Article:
A scathing report on grade inflation at Chicago Public Schools has prompted City Hall to investigate.
On Sunday, the Sun-Times reported that more than a third of high school teachers felt pressure to change grades to give students higher marks. And 5 percent of Chicago Teachers Union teacher’s believe that someone else changed a grade they had given to a student.
"I had students fail, yet they were passed!'' wrote one teacher in the survey. "Who pays the price, next year's teacher and the student who is already frustrated.''
Mayor Daley lambasted the grade-changers.
"It's unacceptable,'' Daley said. "I don't care how much pressure you have. Don't do it.''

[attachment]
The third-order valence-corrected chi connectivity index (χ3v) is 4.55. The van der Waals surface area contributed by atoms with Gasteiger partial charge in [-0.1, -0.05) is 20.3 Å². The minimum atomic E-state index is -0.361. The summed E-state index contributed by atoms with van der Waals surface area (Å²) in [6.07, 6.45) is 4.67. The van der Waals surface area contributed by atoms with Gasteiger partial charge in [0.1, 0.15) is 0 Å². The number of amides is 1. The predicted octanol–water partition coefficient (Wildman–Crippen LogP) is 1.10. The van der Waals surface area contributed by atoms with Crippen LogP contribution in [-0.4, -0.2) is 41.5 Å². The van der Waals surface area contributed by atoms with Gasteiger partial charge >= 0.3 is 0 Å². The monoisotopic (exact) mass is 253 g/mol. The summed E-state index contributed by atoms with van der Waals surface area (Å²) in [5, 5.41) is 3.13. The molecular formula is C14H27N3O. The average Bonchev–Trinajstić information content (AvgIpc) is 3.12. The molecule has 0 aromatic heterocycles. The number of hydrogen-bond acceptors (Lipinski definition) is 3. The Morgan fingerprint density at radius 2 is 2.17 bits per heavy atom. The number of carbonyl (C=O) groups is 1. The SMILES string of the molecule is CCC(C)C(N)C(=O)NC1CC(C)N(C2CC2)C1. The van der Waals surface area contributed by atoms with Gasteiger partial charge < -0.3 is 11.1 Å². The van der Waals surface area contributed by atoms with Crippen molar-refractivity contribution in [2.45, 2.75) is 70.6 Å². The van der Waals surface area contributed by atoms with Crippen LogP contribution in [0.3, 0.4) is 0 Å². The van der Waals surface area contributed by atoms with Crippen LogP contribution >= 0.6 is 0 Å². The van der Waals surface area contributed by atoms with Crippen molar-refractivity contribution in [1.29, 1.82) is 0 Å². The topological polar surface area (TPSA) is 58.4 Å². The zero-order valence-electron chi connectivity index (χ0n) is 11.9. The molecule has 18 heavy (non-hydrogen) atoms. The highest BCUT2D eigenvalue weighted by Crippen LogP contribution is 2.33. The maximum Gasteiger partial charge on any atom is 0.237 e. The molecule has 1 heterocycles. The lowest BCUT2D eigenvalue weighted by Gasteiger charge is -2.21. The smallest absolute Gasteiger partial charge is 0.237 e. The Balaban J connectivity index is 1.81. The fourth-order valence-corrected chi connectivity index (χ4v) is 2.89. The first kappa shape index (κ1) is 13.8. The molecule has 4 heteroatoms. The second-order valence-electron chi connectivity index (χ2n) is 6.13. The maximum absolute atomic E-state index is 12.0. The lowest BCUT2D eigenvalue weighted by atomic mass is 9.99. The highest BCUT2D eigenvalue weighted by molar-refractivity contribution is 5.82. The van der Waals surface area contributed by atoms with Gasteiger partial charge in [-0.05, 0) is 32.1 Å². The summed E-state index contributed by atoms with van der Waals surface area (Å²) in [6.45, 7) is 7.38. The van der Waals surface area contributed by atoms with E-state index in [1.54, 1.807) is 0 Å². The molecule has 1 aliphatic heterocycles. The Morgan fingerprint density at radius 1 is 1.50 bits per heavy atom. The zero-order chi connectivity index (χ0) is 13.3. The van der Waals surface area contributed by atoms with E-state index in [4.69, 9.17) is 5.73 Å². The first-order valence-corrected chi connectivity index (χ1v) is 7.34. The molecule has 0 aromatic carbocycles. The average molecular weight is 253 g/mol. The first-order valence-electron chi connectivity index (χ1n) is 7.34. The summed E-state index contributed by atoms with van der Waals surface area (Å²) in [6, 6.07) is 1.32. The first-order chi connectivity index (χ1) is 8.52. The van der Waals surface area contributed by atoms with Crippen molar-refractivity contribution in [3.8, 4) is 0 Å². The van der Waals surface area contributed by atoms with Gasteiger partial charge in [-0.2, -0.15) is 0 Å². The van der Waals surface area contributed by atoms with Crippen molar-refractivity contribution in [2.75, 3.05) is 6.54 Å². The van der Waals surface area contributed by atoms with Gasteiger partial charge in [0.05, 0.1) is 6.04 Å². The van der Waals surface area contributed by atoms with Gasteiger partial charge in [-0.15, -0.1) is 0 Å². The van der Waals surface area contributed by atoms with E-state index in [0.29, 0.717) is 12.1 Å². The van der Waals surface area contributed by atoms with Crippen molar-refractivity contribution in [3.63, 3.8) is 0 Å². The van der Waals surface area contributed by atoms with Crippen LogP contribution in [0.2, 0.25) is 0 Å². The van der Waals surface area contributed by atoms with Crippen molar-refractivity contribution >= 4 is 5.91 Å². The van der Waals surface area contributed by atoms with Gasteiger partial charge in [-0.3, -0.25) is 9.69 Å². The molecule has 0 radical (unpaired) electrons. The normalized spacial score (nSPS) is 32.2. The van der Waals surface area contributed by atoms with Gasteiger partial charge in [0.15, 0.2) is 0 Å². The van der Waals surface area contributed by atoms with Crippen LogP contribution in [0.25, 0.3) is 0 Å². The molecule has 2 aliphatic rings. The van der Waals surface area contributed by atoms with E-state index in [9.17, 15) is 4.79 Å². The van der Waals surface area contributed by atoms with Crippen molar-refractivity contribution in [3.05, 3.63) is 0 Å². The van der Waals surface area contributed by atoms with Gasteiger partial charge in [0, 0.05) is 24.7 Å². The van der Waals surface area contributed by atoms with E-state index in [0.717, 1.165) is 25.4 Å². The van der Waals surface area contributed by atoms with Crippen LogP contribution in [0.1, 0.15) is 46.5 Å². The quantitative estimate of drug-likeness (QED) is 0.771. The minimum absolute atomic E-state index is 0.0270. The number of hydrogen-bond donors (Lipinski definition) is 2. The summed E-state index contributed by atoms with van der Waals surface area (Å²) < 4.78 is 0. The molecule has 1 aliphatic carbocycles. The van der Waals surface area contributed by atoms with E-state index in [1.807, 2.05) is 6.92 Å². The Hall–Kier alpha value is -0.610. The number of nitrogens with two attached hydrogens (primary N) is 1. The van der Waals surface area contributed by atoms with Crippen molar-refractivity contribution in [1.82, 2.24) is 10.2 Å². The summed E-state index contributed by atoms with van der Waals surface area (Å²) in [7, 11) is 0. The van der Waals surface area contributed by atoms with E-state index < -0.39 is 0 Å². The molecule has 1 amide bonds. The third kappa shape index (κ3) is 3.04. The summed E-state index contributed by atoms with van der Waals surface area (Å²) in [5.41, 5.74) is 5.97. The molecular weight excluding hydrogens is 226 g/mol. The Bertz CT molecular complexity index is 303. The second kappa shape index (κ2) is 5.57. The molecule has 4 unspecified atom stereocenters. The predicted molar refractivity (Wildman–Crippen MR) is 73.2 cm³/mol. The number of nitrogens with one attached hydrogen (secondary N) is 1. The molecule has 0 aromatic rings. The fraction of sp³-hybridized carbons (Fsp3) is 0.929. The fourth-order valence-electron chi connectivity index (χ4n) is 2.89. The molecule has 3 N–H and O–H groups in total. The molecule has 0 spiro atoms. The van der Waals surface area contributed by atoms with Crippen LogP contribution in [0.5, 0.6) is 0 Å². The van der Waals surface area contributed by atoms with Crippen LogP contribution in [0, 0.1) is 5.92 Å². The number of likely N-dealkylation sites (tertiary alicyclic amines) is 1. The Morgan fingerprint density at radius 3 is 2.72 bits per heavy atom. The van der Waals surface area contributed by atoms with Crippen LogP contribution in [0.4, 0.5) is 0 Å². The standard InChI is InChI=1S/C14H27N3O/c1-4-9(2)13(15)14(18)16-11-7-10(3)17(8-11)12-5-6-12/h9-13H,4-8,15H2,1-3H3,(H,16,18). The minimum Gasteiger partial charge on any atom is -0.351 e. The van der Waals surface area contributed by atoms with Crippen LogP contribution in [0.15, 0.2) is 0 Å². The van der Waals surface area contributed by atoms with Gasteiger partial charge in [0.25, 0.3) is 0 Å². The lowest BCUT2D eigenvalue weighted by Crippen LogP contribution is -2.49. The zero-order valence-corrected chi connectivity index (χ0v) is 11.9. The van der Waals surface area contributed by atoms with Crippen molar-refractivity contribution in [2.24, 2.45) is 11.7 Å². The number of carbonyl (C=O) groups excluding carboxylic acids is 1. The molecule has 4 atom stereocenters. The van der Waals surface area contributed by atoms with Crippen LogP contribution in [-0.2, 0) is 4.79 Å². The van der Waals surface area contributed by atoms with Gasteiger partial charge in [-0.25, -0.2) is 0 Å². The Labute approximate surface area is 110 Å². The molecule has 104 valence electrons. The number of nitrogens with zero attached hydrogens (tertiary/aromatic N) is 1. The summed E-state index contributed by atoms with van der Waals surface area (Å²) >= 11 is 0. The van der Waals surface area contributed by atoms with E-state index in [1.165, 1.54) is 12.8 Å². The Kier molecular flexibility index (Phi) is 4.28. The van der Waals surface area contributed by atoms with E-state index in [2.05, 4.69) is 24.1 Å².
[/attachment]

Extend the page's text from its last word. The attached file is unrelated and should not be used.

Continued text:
Now he’s commissioned the Chicago Public School’s Inspector General to investigate 13 problem schools.
"First of all, you have to find out who all the teachers are [who] would do that. That's No. 1,'' Daley said. "Then, they're gonna go and get those teachers, investigate those teachers and say, 'Why would you cheat a student?' . . . It all starts with the teachers.''
Spokesman Monique Bond said CPS also will audit last school year's grades for "anyone who had a role in tampering [with grades] or gaming the system.''